Infrared radiation is electromagnetic radiation of wavelengths longer than the red end of visible light and shorter than microwaves, extending roughly from 1 micron (10-6 m) to 350 microns. Infrared is divided into three spectral regions – near, mid and far infrared – but the boundaries between these are not agreed upon and can vary. The main factor that decides which wavelengths are included in each of the regions is the type of detector technology used. A typical breakdown is shown in the table below.
The near infrared can be detected as heat, as discovered by William Herschel in 1800. He found that thermometer, placed beyond the red end of a spectrum produced by a prism, showed a rise in temperature. Near infrared has many uses, for example diagnosis of breast cancer and aerial surveying. Mid or intermediate infrared is used for chemical research to investigate molecular binding energies. When the molecular vibration is equal to the infrared frequency, resonance occurs. This can be detected by absorption spectroscopy. Infrared is also used in image intensifiers.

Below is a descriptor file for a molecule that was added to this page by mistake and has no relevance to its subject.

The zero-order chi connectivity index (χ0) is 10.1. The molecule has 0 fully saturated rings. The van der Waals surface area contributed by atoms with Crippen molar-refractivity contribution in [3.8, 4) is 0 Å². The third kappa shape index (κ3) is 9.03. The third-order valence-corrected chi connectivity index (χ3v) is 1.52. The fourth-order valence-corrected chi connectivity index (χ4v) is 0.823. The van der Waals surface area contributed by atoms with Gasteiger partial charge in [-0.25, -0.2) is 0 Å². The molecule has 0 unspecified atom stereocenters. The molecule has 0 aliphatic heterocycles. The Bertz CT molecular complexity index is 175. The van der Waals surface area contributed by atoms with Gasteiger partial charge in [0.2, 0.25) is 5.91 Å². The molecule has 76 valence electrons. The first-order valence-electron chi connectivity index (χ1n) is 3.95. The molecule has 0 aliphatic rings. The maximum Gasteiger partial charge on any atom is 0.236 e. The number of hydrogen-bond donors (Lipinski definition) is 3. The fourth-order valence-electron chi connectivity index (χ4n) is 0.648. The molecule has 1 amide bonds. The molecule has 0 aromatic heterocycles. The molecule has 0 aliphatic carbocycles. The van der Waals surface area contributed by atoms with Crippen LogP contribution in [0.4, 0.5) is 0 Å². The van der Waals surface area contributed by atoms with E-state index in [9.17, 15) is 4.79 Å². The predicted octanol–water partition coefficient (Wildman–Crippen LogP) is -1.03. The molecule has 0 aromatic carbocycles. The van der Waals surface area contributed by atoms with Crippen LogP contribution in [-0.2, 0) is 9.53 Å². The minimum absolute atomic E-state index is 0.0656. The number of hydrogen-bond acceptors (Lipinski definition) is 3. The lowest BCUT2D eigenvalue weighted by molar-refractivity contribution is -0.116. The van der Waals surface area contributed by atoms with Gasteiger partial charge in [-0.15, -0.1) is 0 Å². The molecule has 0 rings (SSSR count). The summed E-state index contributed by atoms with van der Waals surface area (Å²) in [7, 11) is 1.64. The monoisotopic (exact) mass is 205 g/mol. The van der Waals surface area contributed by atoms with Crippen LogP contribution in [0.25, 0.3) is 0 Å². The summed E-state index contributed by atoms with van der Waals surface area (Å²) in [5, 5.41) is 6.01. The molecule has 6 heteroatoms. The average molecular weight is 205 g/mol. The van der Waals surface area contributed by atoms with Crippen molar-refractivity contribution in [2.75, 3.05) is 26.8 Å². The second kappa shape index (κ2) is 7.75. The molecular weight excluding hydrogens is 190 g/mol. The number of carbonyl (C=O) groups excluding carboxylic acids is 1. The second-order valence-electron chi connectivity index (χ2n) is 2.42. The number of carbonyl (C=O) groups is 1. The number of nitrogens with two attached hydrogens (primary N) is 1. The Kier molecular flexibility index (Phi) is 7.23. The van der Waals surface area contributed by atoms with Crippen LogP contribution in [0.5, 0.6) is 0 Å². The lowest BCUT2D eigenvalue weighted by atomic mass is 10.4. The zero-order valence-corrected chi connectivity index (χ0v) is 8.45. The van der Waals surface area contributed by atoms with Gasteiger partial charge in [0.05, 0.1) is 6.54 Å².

Very little of the infrared spectrum from space reaches to sea-level, although more of it can be observed by high-altitude aircraft, such as the SOFIA (Stratospheric Observatory for Infrared Astronomy), or telescopes on high mountaintops (such as the peak of Mauna Loa in Hawaii). See also infrared astronomy.
|The infrared spectrum|
|spectral region||wavelength range (microns)||temperature range (K)||objects seen|
|near infrared||1 to 5||740 to 3,000||Cooler red stars, red giants, dust is transparent|
|mid infrared||5 to 40||140 to 740||Planets, comets and asteroids; dust warmed by starlight, protoplanetary disks|
|far infrared||40 to 350||11.6 to 140||Emission from cold dust; central regions of galaxies; very cold molecular clouds|